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Archive for the ‘burial’ Category

Susan and I went to a funeral yesterday. It’s not something one looks forward to, but a sweet friend had lost her Father, and we wanted to be there to lend our support and love for our friend and her family.

Our friends father (Bill) was a very sweet man. We didn’t’ meet him until the rages of Alzheimer’s had taken over his body and his mind; and yet his sweetness shown through.

I had an inkling this funeral was going to be different when we arrived at the church and there were white chairs set up outside. They were placed on a hillside with beautiful green grass surrounded by trees and flowers with a view of the San Diego Bay that was simply breath-taking. I’d never been to an outside funeral, but after today, I can’t imagine any other way of honoring a loved one.

From those who spoke, I soon understood this was a man who was loving and was loved his entire life. His wife, his children, his grandchildren and great grandchildren. Love, love, love. He loved being outside, loved camping, loved sunsets, loved ice cream and coffee, and loved being the family “tickle monster.”

One of his daughters started to speak about his courage and how he emphasized to her the importance of being still, and it was in that moment I found my mind began to wonder.

I began to think of the death of my parents. My dad in 2010 and Mother in 2012.  I thought of the lessons they had taught me, and what it is I still miss about them.  Some days the image of them is so clear I swear they are walking right beside me. Other days, I don’t feel them at all.  It’s those moments when I am “being still” that I feel them most of all. When I have my tea in the afternoon, sitting quietly on my patio watching the birds, sitting by the San Diego Bay knowing how much my parents loved to sit in the same spot some 30 years ago.  Dad’s ashes are scattered in this Bay so that every US Navy ship that goes in and out of San Diego has to pass over him.

The thing is, I never understood my parents – ever. I thought of this today as Bill’s children and grandchildren were speaking of him so lovingly.  I never understood some of my parent’s decisions, their beliefs, their grudges, their never wanting to talk of anything.  So many things were left unsaid, unsettled, unknown. I love them, I just wish…

I left this funeral with the understanding that life is most certainly meant to be lived. It’s meant to be shared with those who love you unconditionally. You’re meant to be still, to be tickled. You’re meant to watch the sunset, and eat ice cream and drink coffee. You’re meant to laugh and love and share your thoughts and dreams and desires .You’re meant to make memories that will carry on long after you’ve gone. This is what your life is supposed to be.

We walked away from the service on that beautiful hill to the Reception Hall where an ice cream social in honor of Bill awaited us.  Ice Cream, every topping you could think of, whipped cream, cherries, nuts, cookies and coffee. For the first time ever, I left a funeral feeling upbeat and hopeful.

As a side note – the pastor who spoke at the funeral had a voice that simply drew me in. She was kind and compassionate, and spoke in a way that wasn’t condescending or judgmental.  As the pastor was speaking, I leaned over to Susan and said: “If anyone could get me back to church, I think it might be her,”  And it’s been many years since I’ve spent any amount of time in a church.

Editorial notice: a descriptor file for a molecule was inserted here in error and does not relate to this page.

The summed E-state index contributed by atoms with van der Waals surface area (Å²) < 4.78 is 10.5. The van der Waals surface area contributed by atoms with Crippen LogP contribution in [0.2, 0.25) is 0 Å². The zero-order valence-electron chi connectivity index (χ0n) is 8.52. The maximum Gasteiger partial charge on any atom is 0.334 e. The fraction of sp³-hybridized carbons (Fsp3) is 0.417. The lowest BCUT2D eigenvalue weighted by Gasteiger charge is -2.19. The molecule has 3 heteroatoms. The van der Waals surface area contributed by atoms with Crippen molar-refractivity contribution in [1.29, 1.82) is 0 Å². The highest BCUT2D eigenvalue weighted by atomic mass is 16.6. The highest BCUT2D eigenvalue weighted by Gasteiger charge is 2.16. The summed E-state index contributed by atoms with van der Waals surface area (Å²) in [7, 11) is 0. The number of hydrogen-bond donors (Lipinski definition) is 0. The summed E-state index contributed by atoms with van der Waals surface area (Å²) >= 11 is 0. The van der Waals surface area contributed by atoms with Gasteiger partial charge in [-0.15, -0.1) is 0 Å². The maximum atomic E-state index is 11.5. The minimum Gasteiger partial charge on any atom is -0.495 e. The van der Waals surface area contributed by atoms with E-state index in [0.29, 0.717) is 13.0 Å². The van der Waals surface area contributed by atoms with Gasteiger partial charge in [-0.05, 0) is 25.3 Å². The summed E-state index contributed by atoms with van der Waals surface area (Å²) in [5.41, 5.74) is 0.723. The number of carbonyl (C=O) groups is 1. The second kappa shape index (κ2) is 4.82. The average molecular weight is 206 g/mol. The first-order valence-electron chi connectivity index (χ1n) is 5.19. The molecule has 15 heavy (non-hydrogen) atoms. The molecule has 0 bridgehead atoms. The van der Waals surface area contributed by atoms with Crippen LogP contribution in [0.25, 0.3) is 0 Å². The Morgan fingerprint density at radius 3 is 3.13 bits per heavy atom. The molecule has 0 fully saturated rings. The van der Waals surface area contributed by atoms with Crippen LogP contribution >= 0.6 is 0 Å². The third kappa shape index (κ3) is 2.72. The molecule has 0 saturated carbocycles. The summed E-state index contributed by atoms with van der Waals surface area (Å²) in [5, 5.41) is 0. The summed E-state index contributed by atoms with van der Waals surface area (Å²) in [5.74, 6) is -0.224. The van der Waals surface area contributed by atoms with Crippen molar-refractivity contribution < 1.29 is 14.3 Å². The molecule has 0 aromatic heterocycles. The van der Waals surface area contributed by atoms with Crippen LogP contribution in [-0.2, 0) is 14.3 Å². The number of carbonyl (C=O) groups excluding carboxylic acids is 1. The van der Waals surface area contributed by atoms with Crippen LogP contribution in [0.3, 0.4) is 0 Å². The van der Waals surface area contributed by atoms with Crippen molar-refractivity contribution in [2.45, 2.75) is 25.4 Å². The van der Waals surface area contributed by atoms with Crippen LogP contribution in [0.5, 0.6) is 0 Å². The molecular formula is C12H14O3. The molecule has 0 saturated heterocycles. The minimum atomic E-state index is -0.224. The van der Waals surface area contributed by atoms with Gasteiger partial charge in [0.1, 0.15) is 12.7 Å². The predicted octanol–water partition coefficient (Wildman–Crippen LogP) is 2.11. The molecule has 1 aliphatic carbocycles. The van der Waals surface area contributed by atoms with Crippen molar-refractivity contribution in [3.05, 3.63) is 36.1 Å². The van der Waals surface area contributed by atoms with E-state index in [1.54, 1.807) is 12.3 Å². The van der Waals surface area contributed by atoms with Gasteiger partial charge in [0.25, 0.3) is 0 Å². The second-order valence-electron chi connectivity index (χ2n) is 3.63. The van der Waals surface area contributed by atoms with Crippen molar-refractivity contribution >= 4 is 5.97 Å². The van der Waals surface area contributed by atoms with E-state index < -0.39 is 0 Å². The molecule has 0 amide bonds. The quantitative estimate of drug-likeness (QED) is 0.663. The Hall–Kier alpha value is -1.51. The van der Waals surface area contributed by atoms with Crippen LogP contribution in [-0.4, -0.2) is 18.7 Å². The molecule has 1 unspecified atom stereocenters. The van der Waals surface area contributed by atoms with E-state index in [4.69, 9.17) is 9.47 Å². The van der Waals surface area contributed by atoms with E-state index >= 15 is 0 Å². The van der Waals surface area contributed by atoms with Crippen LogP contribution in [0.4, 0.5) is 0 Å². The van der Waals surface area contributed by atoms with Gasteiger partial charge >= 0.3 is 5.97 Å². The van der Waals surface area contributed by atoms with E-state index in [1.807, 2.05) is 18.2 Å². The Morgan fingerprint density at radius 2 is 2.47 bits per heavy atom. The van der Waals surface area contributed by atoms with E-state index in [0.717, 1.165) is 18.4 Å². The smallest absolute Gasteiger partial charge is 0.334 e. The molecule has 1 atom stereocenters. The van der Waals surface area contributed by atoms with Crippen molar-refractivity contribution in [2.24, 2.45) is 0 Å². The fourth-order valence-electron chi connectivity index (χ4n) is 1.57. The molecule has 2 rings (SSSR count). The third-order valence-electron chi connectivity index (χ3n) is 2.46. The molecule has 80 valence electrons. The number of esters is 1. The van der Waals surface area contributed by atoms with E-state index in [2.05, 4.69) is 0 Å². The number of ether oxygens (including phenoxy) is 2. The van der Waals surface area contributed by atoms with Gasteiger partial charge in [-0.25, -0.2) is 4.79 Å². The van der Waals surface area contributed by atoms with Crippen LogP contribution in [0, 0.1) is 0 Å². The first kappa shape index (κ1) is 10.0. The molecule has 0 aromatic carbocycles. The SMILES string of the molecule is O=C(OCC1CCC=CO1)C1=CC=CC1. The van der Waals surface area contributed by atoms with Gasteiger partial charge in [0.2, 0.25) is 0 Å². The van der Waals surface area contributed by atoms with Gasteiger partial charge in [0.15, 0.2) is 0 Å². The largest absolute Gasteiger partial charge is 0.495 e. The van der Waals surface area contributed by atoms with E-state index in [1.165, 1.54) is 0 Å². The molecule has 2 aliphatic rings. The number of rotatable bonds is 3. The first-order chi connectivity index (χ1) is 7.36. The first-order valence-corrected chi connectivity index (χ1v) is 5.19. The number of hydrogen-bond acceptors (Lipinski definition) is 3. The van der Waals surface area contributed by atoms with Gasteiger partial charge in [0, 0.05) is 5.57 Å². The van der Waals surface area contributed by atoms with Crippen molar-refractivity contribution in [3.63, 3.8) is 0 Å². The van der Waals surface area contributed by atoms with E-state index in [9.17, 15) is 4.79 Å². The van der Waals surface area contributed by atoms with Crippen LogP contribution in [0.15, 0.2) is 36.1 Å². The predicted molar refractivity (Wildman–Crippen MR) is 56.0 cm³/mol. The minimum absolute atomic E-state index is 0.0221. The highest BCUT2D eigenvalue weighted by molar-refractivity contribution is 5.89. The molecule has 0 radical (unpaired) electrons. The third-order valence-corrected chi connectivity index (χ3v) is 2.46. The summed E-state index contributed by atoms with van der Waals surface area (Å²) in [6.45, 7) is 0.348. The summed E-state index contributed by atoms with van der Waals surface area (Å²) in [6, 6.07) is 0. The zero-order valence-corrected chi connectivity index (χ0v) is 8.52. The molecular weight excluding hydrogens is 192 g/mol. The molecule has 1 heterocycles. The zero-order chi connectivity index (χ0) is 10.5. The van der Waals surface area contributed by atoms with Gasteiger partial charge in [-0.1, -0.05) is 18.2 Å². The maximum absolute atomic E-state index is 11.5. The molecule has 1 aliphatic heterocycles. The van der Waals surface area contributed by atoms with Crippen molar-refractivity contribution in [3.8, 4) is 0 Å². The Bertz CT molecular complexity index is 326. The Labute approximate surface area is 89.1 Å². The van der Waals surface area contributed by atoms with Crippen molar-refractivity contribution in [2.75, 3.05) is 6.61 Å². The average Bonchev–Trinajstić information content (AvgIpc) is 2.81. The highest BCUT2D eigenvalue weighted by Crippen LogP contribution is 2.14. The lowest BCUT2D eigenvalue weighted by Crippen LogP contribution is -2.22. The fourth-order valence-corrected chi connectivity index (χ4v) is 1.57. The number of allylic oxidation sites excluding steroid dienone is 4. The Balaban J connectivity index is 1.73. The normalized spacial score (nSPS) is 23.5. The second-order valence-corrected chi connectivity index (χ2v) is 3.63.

Bill must have been smiling knowing that I had been still and was listening.

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It’s been two years today since my father passed away.  I’m wondering exactly where those two years went – and more to the point – I’m wondering if I have kept the promises I made to myself as I sat staring at his casket on that warm July afternoon.

I promised myself I would take care of Mother the best I could. I would make sure she got the care she needed and I would try to be there emotionally for her as much as possible.

Mother has since passed – but I did my best to fulfill that promise to myself to take care of her. She lived in a wonderful home that I wish everyone with dementia could experience. Her level of care was extraordinary, and more than I could have ever, ever given her, and she died peaceful and in no pain.

I also promised myself I would try to find a way to make peace with my brother and somehow get him into my life. I wasn’t sure how I was going to do that – but he was really all I had left as far as immediate family and I was determined on that July afternoon I was going to find a way.

My father died not speaking to my brother – as did my mother – and I was not going to let that be the end of my family. I don’t really know their story –for our family never did communicate. I only know there was no closure for any of them.

A great many things have happened in those two years since I sat staring at my father’s casket. Mother has passed, friends have passed, the world has gotten a little warmer, and politics continue to divide a nation as we all struggle to find our way. There have been floods and tornadoes and storms which have taken homes and schools and hospitals. There have been shootings and bombings and Wars which have taken the lives of way too many Americans. One life is too many – at least this is how I feel.